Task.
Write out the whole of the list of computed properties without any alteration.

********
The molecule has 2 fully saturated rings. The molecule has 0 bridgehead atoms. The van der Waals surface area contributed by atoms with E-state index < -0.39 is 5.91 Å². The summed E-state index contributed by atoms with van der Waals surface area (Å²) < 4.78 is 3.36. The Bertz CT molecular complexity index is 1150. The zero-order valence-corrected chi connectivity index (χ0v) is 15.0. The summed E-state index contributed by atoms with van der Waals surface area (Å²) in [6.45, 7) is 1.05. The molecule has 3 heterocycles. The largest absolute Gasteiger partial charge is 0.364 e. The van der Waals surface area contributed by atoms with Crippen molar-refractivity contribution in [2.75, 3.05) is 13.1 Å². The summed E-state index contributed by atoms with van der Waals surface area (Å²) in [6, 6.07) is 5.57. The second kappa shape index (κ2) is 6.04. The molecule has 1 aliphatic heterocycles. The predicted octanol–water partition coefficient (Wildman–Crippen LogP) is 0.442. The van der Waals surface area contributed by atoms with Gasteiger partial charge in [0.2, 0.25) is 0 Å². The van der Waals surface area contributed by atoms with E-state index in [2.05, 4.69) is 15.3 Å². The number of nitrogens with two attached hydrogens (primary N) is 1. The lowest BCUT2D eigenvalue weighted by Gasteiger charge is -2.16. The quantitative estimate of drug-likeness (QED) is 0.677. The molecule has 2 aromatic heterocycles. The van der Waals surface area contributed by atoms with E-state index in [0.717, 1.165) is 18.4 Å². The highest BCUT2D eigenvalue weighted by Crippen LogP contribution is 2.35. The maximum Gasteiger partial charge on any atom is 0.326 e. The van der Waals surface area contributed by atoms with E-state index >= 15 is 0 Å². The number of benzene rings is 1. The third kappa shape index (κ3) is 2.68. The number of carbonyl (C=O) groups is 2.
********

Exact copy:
The molecule has 2 fully saturated rings. The molecule has 0 bridgehead atoms. The van der Waals surface area contributed by atoms with E-state index < -0.39 is 5.91 Å². The summed E-state index contributed by atoms with van der Waals surface area (Å²) < 4.78 is 3.36. The Bertz CT molecular complexity index is 1150. The zero-order valence-corrected chi connectivity index (χ0v) is 15.0. The summed E-state index contributed by atoms with van der Waals surface area (Å²) in [6.45, 7) is 1.05. The molecule has 3 heterocycles. The largest absolute Gasteiger partial charge is 0.364 e. The van der Waals surface area contributed by atoms with Crippen molar-refractivity contribution in [2.75, 3.05) is 13.1 Å². The summed E-state index contributed by atoms with van der Waals surface area (Å²) in [6, 6.07) is 5.57. The second kappa shape index (κ2) is 6.04. The molecule has 1 aliphatic heterocycles. The predicted octanol–water partition coefficient (Wildman–Crippen LogP) is 0.442. The van der Waals surface area contributed by atoms with Gasteiger partial charge in [0.2, 0.25) is 0 Å². The van der Waals surface area contributed by atoms with E-state index in [2.05, 4.69) is 15.3 Å². The number of nitrogens with two attached hydrogens (primary N) is 1. The lowest BCUT2D eigenvalue weighted by Gasteiger charge is -2.16. The quantitative estimate of drug-likeness (QED) is 0.677. The molecule has 2 aromatic heterocycles. The van der Waals surface area contributed by atoms with E-state index in [0.717, 1.165) is 18.4 Å². The highest BCUT2D eigenvalue weighted by Crippen LogP contribution is 2.35. The maximum Gasteiger partial charge on any atom is 0.326 e. The van der Waals surface area contributed by atoms with E-state index >= 15 is 0 Å². The number of benzene rings is 1. The third kappa shape index (κ3) is 2.68. The number of carbonyl (C=O) groups is 2.